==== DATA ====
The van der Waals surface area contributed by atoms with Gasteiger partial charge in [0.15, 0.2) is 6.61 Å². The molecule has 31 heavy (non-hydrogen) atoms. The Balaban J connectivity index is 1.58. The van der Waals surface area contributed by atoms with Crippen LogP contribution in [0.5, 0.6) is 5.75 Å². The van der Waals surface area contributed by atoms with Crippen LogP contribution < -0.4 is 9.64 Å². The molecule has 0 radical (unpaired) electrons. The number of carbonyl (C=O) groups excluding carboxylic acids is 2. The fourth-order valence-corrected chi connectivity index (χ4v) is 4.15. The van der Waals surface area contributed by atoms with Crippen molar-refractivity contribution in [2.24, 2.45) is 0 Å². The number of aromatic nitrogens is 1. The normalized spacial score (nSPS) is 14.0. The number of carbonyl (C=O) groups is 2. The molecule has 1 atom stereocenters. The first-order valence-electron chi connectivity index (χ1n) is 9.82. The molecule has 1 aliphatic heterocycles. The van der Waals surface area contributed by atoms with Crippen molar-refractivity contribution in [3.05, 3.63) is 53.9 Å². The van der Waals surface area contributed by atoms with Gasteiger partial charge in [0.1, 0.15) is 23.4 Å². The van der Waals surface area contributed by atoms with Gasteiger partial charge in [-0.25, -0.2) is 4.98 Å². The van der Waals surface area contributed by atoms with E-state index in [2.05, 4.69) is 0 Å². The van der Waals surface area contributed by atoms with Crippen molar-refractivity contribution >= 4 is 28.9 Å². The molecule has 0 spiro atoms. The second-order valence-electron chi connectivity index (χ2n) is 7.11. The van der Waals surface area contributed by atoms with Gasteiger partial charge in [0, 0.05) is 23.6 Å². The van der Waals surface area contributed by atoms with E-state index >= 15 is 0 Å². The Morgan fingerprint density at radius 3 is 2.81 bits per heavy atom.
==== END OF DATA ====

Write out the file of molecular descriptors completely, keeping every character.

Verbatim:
The van der Waals surface area contributed by atoms with Gasteiger partial charge in [0.15, 0.2) is 6.61 Å². The molecule has 31 heavy (non-hydrogen) atoms. The Balaban J connectivity index is 1.58. The van der Waals surface area contributed by atoms with Crippen LogP contribution in [0.5, 0.6) is 5.75 Å². The van der Waals surface area contributed by atoms with Crippen LogP contribution < -0.4 is 9.64 Å². The molecule has 0 radical (unpaired) electrons. The number of carbonyl (C=O) groups excluding carboxylic acids is 2. The fourth-order valence-corrected chi connectivity index (χ4v) is 4.15. The van der Waals surface area contributed by atoms with Crippen molar-refractivity contribution in [2.24, 2.45) is 0 Å². The number of aromatic nitrogens is 1. The normalized spacial score (nSPS) is 14.0. The number of carbonyl (C=O) groups is 2. The molecule has 1 atom stereocenters. The first-order valence-electron chi connectivity index (χ1n) is 9.82. The molecule has 1 aliphatic heterocycles. The van der Waals surface area contributed by atoms with Crippen molar-refractivity contribution in [3.05, 3.63) is 53.9 Å². The van der Waals surface area contributed by atoms with Gasteiger partial charge in [0.1, 0.15) is 23.4 Å². The van der Waals surface area contributed by atoms with Gasteiger partial charge in [-0.25, -0.2) is 4.98 Å². The van der Waals surface area contributed by atoms with E-state index in [2.05, 4.69) is 0 Å². The van der Waals surface area contributed by atoms with Crippen molar-refractivity contribution >= 4 is 28.9 Å². The molecule has 0 spiro atoms. The second-order valence-electron chi connectivity index (χ2n) is 7.11. The van der Waals surface area contributed by atoms with Gasteiger partial charge in [0, 0.05) is 23.6 Å². The van der Waals surface area contributed by atoms with E-state index >= 15 is 0 Å². The Morgan fingerprint density at radius 3 is 2.81 bits per heavy atom.